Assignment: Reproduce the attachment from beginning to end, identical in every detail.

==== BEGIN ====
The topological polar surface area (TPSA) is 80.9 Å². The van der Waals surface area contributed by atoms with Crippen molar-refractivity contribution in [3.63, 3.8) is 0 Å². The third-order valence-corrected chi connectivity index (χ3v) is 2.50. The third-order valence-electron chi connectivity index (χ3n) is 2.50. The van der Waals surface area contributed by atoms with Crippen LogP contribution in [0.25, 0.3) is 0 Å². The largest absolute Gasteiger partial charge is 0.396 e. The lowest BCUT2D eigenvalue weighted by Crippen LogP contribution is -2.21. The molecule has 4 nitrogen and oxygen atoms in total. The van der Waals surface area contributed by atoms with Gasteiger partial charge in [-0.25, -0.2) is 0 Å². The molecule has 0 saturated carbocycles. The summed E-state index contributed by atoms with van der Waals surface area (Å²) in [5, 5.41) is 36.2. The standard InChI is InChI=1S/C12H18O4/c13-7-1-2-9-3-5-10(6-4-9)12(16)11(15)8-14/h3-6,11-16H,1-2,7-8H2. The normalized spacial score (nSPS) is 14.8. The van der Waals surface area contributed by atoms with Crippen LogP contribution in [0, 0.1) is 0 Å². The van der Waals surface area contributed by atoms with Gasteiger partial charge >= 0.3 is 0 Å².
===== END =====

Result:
The topological polar surface area (TPSA) is 80.9 Å². The van der Waals surface area contributed by atoms with Crippen molar-refractivity contribution in [3.63, 3.8) is 0 Å². The third-order valence-corrected chi connectivity index (χ3v) is 2.50. The third-order valence-electron chi connectivity index (χ3n) is 2.50. The van der Waals surface area contributed by atoms with Crippen LogP contribution in [0.25, 0.3) is 0 Å². The largest absolute Gasteiger partial charge is 0.396 e. The lowest BCUT2D eigenvalue weighted by Crippen LogP contribution is -2.21. The molecule has 4 nitrogen and oxygen atoms in total. The van der Waals surface area contributed by atoms with Gasteiger partial charge in [-0.25, -0.2) is 0 Å². The molecule has 0 saturated carbocycles. The summed E-state index contributed by atoms with van der Waals surface area (Å²) in [5, 5.41) is 36.2. The standard InChI is InChI=1S/C12H18O4/c13-7-1-2-9-3-5-10(6-4-9)12(16)11(15)8-14/h3-6,11-16H,1-2,7-8H2. The normalized spacial score (nSPS) is 14.8. The van der Waals surface area contributed by atoms with Crippen LogP contribution in [0, 0.1) is 0 Å². The van der Waals surface area contributed by atoms with Gasteiger partial charge >= 0.3 is 0 Å².